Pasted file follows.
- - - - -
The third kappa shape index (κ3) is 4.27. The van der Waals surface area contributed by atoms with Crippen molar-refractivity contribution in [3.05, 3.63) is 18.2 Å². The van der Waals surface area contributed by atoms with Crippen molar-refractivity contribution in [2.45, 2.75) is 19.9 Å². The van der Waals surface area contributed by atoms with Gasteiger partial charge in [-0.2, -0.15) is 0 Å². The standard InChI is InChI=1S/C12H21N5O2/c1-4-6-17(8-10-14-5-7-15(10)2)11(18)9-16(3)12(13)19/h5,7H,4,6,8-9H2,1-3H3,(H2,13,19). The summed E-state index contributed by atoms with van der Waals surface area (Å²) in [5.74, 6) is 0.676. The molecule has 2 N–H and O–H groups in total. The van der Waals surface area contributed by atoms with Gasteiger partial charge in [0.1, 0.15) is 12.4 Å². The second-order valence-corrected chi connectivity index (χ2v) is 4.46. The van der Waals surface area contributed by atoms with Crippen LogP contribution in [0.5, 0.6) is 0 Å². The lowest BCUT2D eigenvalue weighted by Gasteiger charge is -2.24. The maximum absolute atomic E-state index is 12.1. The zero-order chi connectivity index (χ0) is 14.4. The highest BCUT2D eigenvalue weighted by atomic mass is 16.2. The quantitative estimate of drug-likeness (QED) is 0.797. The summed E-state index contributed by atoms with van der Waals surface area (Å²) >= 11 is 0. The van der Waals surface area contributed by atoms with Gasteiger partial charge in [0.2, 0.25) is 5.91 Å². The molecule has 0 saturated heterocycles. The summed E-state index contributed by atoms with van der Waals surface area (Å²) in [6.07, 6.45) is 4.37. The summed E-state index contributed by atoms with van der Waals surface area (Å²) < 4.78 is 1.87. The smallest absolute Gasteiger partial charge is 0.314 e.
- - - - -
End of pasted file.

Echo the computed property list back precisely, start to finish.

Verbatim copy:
The third kappa shape index (κ3) is 4.27. The van der Waals surface area contributed by atoms with Crippen molar-refractivity contribution in [3.05, 3.63) is 18.2 Å². The van der Waals surface area contributed by atoms with Crippen molar-refractivity contribution in [2.45, 2.75) is 19.9 Å². The van der Waals surface area contributed by atoms with Gasteiger partial charge in [-0.2, -0.15) is 0 Å². The standard InChI is InChI=1S/C12H21N5O2/c1-4-6-17(8-10-14-5-7-15(10)2)11(18)9-16(3)12(13)19/h5,7H,4,6,8-9H2,1-3H3,(H2,13,19). The summed E-state index contributed by atoms with van der Waals surface area (Å²) in [5.74, 6) is 0.676. The molecule has 2 N–H and O–H groups in total. The van der Waals surface area contributed by atoms with Gasteiger partial charge in [0.1, 0.15) is 12.4 Å². The second-order valence-corrected chi connectivity index (χ2v) is 4.46. The van der Waals surface area contributed by atoms with Crippen LogP contribution in [0.5, 0.6) is 0 Å². The lowest BCUT2D eigenvalue weighted by Gasteiger charge is -2.24. The maximum absolute atomic E-state index is 12.1. The zero-order chi connectivity index (χ0) is 14.4. The highest BCUT2D eigenvalue weighted by atomic mass is 16.2. The quantitative estimate of drug-likeness (QED) is 0.797. The summed E-state index contributed by atoms with van der Waals surface area (Å²) >= 11 is 0. The van der Waals surface area contributed by atoms with Gasteiger partial charge in [0.2, 0.25) is 5.91 Å². The molecule has 0 saturated heterocycles. The summed E-state index contributed by atoms with van der Waals surface area (Å²) in [6.07, 6.45) is 4.37. The summed E-state index contributed by atoms with van der Waals surface area (Å²) < 4.78 is 1.87. The smallest absolute Gasteiger partial charge is 0.314 e.